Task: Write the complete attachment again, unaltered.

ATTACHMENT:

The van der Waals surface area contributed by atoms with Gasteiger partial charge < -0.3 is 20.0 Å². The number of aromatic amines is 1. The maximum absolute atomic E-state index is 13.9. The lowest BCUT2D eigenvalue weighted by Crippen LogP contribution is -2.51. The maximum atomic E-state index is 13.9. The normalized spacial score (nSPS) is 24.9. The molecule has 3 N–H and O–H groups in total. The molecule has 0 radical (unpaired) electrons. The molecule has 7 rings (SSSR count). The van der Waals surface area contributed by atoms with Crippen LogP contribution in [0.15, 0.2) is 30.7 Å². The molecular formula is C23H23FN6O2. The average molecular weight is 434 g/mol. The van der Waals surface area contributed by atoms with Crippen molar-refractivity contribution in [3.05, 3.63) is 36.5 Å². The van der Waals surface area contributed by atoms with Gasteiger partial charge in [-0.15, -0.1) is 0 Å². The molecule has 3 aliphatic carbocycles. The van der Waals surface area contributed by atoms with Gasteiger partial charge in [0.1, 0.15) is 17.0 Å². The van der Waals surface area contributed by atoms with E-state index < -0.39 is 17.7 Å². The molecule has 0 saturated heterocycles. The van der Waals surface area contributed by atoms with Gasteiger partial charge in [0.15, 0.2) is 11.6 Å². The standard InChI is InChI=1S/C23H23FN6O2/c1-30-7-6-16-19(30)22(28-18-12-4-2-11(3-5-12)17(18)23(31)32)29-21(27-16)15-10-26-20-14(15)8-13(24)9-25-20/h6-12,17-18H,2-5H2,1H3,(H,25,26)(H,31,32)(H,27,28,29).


The van der Waals surface area contributed by atoms with Gasteiger partial charge < -0.3 is 20.0 Å². The number of aromatic amines is 1. The maximum absolute atomic E-state index is 13.9. The lowest BCUT2D eigenvalue weighted by Crippen LogP contribution is -2.51. The maximum atomic E-state index is 13.9. The normalized spacial score (nSPS) is 24.9. The molecule has 3 N–H and O–H groups in total. The molecule has 0 radical (unpaired) electrons. The molecule has 7 rings (SSSR count). The van der Waals surface area contributed by atoms with Crippen LogP contribution in [0.15, 0.2) is 30.7 Å². The molecular formula is C23H23FN6O2. The average molecular weight is 434 g/mol. The van der Waals surface area contributed by atoms with Crippen molar-refractivity contribution in [3.05, 3.63) is 36.5 Å². The van der Waals surface area contributed by atoms with Gasteiger partial charge in [-0.15, -0.1) is 0 Å². The molecule has 3 aliphatic carbocycles. The van der Waals surface area contributed by atoms with Gasteiger partial charge in [0.1, 0.15) is 17.0 Å². The van der Waals surface area contributed by atoms with E-state index < -0.39 is 17.7 Å². The molecule has 0 saturated heterocycles. The van der Waals surface area contributed by atoms with Gasteiger partial charge in [0.15, 0.2) is 11.6 Å². The standard InChI is InChI=1S/C23H23FN6O2/c1-30-7-6-16-19(30)22(28-18-12-4-2-11(3-5-12)17(18)23(31)32)29-21(27-16)15-10-26-20-14(15)8-13(24)9-25-20/h6-12,17-18H,2-5H2,1H3,(H,25,26)(H,31,32)(H,27,28,29).